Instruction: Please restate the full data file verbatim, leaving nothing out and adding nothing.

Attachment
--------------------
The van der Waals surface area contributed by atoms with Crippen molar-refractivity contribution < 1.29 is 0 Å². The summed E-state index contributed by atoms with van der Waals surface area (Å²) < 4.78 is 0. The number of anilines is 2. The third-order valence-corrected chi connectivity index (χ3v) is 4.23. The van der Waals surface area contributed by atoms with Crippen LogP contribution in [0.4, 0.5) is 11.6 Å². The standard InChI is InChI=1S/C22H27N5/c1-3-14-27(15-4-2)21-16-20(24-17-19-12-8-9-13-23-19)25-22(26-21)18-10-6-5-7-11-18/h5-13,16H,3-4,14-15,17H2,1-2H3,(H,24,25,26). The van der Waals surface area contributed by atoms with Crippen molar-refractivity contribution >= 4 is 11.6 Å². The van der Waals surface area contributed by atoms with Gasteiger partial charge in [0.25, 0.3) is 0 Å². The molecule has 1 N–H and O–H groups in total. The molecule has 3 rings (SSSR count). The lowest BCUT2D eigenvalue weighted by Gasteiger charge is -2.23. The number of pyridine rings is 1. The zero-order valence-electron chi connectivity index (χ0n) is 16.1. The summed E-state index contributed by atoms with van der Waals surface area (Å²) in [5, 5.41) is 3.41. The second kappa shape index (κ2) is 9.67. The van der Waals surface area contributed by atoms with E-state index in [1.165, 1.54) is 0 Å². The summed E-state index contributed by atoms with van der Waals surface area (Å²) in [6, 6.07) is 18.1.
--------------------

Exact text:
The van der Waals surface area contributed by atoms with Crippen molar-refractivity contribution < 1.29 is 0 Å². The summed E-state index contributed by atoms with van der Waals surface area (Å²) < 4.78 is 0. The number of anilines is 2. The third-order valence-corrected chi connectivity index (χ3v) is 4.23. The van der Waals surface area contributed by atoms with Crippen LogP contribution in [0.4, 0.5) is 11.6 Å². The standard InChI is InChI=1S/C22H27N5/c1-3-14-27(15-4-2)21-16-20(24-17-19-12-8-9-13-23-19)25-22(26-21)18-10-6-5-7-11-18/h5-13,16H,3-4,14-15,17H2,1-2H3,(H,24,25,26). The van der Waals surface area contributed by atoms with Crippen molar-refractivity contribution >= 4 is 11.6 Å². The van der Waals surface area contributed by atoms with Gasteiger partial charge in [0.25, 0.3) is 0 Å². The molecule has 1 N–H and O–H groups in total. The molecule has 3 rings (SSSR count). The lowest BCUT2D eigenvalue weighted by Gasteiger charge is -2.23. The number of pyridine rings is 1. The zero-order valence-electron chi connectivity index (χ0n) is 16.1. The summed E-state index contributed by atoms with van der Waals surface area (Å²) in [5, 5.41) is 3.41. The second kappa shape index (κ2) is 9.67. The van der Waals surface area contributed by atoms with E-state index in [1.165, 1.54) is 0 Å². The summed E-state index contributed by atoms with van der Waals surface area (Å²) in [6, 6.07) is 18.1.